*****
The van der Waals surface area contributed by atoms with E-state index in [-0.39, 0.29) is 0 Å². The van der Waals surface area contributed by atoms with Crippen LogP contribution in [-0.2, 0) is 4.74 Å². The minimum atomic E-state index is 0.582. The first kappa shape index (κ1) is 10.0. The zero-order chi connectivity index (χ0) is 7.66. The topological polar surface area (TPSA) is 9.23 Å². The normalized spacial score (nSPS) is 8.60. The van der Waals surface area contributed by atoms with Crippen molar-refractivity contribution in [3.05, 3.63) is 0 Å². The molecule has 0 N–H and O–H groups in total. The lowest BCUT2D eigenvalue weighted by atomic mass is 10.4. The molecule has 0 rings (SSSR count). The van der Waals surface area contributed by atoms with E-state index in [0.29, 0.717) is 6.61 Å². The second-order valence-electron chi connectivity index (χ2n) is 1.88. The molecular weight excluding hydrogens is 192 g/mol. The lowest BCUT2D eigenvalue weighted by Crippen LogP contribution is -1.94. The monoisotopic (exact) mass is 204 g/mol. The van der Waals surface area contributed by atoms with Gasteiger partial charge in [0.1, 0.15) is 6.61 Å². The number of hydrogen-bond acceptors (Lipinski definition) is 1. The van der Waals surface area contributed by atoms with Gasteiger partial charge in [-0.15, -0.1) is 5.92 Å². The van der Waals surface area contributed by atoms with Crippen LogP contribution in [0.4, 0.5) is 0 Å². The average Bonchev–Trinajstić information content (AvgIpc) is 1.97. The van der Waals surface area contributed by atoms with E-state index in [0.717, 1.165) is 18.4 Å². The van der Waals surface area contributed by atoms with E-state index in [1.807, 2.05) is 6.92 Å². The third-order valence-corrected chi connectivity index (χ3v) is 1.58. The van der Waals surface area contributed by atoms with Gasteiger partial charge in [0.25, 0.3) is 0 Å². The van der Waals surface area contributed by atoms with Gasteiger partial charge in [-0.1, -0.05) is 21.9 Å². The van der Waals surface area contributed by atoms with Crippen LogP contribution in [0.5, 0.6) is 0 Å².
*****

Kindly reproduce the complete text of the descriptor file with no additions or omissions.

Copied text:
The van der Waals surface area contributed by atoms with E-state index in [-0.39, 0.29) is 0 Å². The van der Waals surface area contributed by atoms with Crippen LogP contribution in [-0.2, 0) is 4.74 Å². The minimum atomic E-state index is 0.582. The first kappa shape index (κ1) is 10.0. The zero-order chi connectivity index (χ0) is 7.66. The topological polar surface area (TPSA) is 9.23 Å². The normalized spacial score (nSPS) is 8.60. The van der Waals surface area contributed by atoms with Crippen molar-refractivity contribution in [3.05, 3.63) is 0 Å². The molecule has 0 N–H and O–H groups in total. The lowest BCUT2D eigenvalue weighted by atomic mass is 10.4. The molecule has 0 rings (SSSR count). The van der Waals surface area contributed by atoms with E-state index in [0.29, 0.717) is 6.61 Å². The second-order valence-electron chi connectivity index (χ2n) is 1.88. The molecular weight excluding hydrogens is 192 g/mol. The lowest BCUT2D eigenvalue weighted by Crippen LogP contribution is -1.94. The monoisotopic (exact) mass is 204 g/mol. The van der Waals surface area contributed by atoms with Gasteiger partial charge in [0.1, 0.15) is 6.61 Å². The number of hydrogen-bond acceptors (Lipinski definition) is 1. The van der Waals surface area contributed by atoms with Gasteiger partial charge in [-0.15, -0.1) is 5.92 Å². The van der Waals surface area contributed by atoms with Crippen LogP contribution in [0.4, 0.5) is 0 Å². The average Bonchev–Trinajstić information content (AvgIpc) is 1.97. The van der Waals surface area contributed by atoms with E-state index in [0.717, 1.165) is 18.4 Å². The van der Waals surface area contributed by atoms with E-state index in [1.807, 2.05) is 6.92 Å². The third-order valence-corrected chi connectivity index (χ3v) is 1.58. The van der Waals surface area contributed by atoms with Gasteiger partial charge in [0.25, 0.3) is 0 Å². The van der Waals surface area contributed by atoms with Gasteiger partial charge in [-0.1, -0.05) is 21.9 Å². The van der Waals surface area contributed by atoms with Crippen LogP contribution in [0.5, 0.6) is 0 Å².